Trainer suspended from Kentucky Derby after multiple horse deaths – National |

A racehorse trainer has been suspended indefinitely Churchill DownsInc. (CDI), the company operating the well-known kentucky derbyamid an investigation into the “extremely unusual sudden death”; of two of them horses,

Two horses, Parent’s Pride and Chasing Artie, died at Churchill Downs namesake racetrack in Louisville, Kentucky, on Saturday and Tuesday, respectively. Both were coached by 36-year-old Saifi Joseph Jr. and both collapsed on the track and died after competing in the race.

Joseph’s horses are not the only unusual deaths that have put pressure on Churchill Downs in final preparations for Saturday’s Kentucky Derby. Four horses have died on the racetrack in the space of just five days.

Youssef’s suspension was handed down Thursday, and it will affect one of his horses that was set to run in the Kentucky Derby. The Lord Miles would be withdrawn from the race, the first of three events to make up the prestigious Triple Crown.

Story continues below Advertisement

Lord Miles’ trainer Safi Joseph Jr. during morning training for the Kentucky Derby at Churchill Downs on May 04, 2023 in Louisville, Kentucky.

Andy Lyons/Getty Images

“CDI’s decision follows the highly unusual sudden death of two horses trained by Joseph at Churchill Downs Racetrack,” the company statement reads.

The suspension “prohibits Joseph, or any trainer employed directly or indirectly by Joseph, from entering horses in races or applying for stall occupancy at all CDI-owned racetracks,” the company said.

“Given the unexplained sudden deaths, we have reasonable concern about the condition of their horses, and have decided to suspend them indefinitely until the details are analyzed and understood,” said Bill Mudd, said CDI President and Chief Operating Officer.

“The safety of our equine and human athletes and the integrity of our sport is our top priority. We feel these measures are our duty and responsibility,” he said.

Investigators have yet to find a cause for the deaths of two of Joseph’s horses, which occurred over a 72-hour period. Meanwhile, two other racehorses also died at Churchill Downs last week: Wild on Ice and Take Charge Briana.

Story continues below Advertisement

Wild On Ice, a longshot Derby contender, was injured during training on April 27, while the 3-year-old filly Take Charge Briana was injured in Tuesday’s race. The CDI said the two racehorses were “euthanized for humane reasons” after suffering musculoskeletal injuries.

Two other horses threw their practice riders during on-track training on Thursday, which also included Derby entrant verification. No riders were injured.

Kentucky Derby optimist Verifier works at Churchill Downs on Wednesday, May 3, 2023 in Louisville, Ky. The 149th running of the Kentucky Derby is scheduled for Saturday, May 6.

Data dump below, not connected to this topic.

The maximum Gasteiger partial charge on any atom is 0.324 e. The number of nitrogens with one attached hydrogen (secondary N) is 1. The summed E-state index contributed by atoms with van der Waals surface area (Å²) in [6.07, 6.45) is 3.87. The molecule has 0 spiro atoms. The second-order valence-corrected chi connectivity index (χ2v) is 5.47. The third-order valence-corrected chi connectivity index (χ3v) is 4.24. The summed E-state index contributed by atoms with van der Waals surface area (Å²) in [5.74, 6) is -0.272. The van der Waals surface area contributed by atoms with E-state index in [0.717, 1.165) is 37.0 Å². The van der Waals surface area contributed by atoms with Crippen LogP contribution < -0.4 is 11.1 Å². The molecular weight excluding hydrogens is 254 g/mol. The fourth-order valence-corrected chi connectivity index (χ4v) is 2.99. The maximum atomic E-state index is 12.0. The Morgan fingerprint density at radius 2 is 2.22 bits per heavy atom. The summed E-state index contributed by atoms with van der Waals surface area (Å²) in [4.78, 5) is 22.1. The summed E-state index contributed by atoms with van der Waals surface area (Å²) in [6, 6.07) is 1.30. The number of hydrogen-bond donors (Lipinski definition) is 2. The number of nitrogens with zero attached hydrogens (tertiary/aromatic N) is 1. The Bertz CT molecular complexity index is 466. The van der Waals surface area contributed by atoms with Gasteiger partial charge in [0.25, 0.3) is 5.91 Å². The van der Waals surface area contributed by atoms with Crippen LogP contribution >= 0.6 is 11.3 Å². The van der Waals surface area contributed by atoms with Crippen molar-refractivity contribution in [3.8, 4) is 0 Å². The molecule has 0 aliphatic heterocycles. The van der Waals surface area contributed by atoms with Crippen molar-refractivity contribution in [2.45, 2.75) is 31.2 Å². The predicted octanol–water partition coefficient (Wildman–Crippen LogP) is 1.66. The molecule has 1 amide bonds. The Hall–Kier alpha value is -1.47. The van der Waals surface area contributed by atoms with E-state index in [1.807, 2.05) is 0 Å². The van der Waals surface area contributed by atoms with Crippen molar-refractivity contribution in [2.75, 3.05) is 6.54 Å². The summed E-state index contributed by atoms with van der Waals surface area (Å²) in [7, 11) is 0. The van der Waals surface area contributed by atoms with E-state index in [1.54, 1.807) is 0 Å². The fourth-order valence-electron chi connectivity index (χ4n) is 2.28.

AP Photo/Charlie Riddell

After learning about this suspension, Joseph told local WDRB that they believe they are being unfairly accused by CDI.

“I am the scapegoat,” he said on Thursday. “They’ve had more deaths this week, and here’s Saifi, that’s the problem.”

“I’ve never had horses before that died of an (unknown) issue. They’ve had injuries but never from something that was unknown.’

Story continues below Advertisement

Joseph said earlier on Thursday that he had been questioned by investigators from the Kentucky Horse Racing Commission (KHRC) and Churchill Downs.

“They found no wrongdoing on our part,” he said at the time.

According to the Daily Racing Form, Joseph received permission from the KHRC to scratch five horses from the races on Thursday, Friday and Saturday. He already had a scratch on Wednesday. He told reporters earlier in the day that he spayed any horses that had been in contact with the two who died out of caution.

Despite the deaths, Joseph planned to run for Lord Miles in Derby. The colt came from Florida. The two dead horses were at Keeneland in Lexington.

Joseph, a third-generation trainer, said Thursday that investigators examined his barn, checked the horses’ veterinary records and took blood samples from each of his horses, which showed nothing unusual. The forage, hay, straw and supplements used by the horses were also examined.

This is the first death for Joseph, who came to Florida in 2011 after training in his native Barbados.

“It crushes you. It hurts your confidence, it makes you doubt everything,” he said.

At the same time, he said, “There are two ways: You can run away from it and pretend it didn’t happen or you can face it and find out what we can do.”

Story continues below Advertisement

The industry was rocked in 2019, when more than 40 horses died at a horse ranch in Santa Anita, California. As a result, a series of security reforms were implemented that spread across the country.

“The horses get a lot of care and we do our best to prevent things like this, but they still happen,” Joseph said. “A lot of times in those sudden deaths you never get the answers.”

With files from The Associated Press

&copy 2023 Global News, a division of Corus Entertainment Inc.